For example, to make family access more equitable, schools are moving to make virtual—rather than in-person—parent education sessions permanent.
“We had such a better response to parent education sessions when they were virtual and this is something we will continue to do,” said Grosso. “Parents can jump on a virtual session so much easier than physically going somewhere. I really feel this increased access.”
Other schools noted keeping online learning options available for their students.
“Even after most classes returned [to] face-to-face, our district implemented an All-Virtual Academy,” said Ethan Dancy, Technology Support Manager at Iredell-Statesville Schools in North Carolina.
Padrnos said Osseo Area Schools will keep their full-time online school at their district. “The full-time online school provides scholars an opportunity to engage in a learning environment that best meets their needs,” he said. “It provides options for families as they look at what learning for their students looks like and [what] supports them [best].”
Other lasting initiatives include:
Schools worked strategically to apply ESSER funds to their most immediate pandemic-related needs, while also trying to create change that wouldn’t necessarily be dependent on them once that funding dried up.
“Preference has been given to using the funds to bridge pandemic-related gaps,” said Kirk Langer, Chief Technology Officer at Lincoln Public Schools in Nebraska, “rather than creating conveyors to cliffs by making purchases that cannot be sustained without the funds.”
As ESSER funding winds down, schools are assessing which programs have worked and which have fallen short of goals. That has led some districts to look for alternate funding sources for successful programs. When possible, districts are looking to incorporate the most effective programs into their operating budgets going forward.
The educators we spoke with said that moving forward after ESSER will involve complex analysis and discussion weighing the relative success and failure of each program against the goals of the district, each department, and even each content area.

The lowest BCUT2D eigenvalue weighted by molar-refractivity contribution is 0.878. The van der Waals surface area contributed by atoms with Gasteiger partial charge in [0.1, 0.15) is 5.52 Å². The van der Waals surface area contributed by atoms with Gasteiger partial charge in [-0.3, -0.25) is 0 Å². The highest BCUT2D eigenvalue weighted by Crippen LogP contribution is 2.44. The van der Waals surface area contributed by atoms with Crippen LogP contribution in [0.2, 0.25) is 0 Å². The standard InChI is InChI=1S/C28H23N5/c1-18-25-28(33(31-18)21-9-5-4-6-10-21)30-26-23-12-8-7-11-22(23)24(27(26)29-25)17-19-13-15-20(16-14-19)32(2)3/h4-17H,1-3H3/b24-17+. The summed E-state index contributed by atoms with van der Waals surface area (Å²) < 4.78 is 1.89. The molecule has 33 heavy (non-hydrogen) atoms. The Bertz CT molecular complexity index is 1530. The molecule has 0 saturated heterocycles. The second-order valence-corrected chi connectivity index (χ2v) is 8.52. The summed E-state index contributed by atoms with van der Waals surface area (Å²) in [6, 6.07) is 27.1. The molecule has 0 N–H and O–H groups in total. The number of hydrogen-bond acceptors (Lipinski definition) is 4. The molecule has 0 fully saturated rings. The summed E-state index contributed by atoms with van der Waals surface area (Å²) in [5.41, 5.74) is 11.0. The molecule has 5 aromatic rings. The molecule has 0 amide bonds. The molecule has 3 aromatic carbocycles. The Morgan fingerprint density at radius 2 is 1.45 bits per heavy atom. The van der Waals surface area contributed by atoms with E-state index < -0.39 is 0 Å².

To tackle unfinished learning because of disruptions in recent years, schools have had to find ways to reach those students who were most greatly impacted.
Accurate assessment and pre-assessment of students has been an important first step toward ensuring that teachers can provide the most effective interventions and learning extensions going forward.
Then, seeking new ways to reach those students outside of traditional school hours. This includes:
Some schools have noted that additional social and emotional support for students has been critical to addressing learning loss. Others have said directing funding to students from lower socio-economic backgrounds and to minority students has helped their schools get support for those who were affected most by COVID.
Mental health was a major focus for many of the educators we spoke to.
“Safety, security, and mental health,” are top of mind for the coming school year, said Dancy, summing up what many school leaders we spoke to said. To address this, schools are investing in:
Teachers were another area of concentration for the school leaders we talked to.
Allien said Caddo Parish is “investing heavily in our teachers so we can invest heavily in our students.”
For the schools we talked to, that investment means: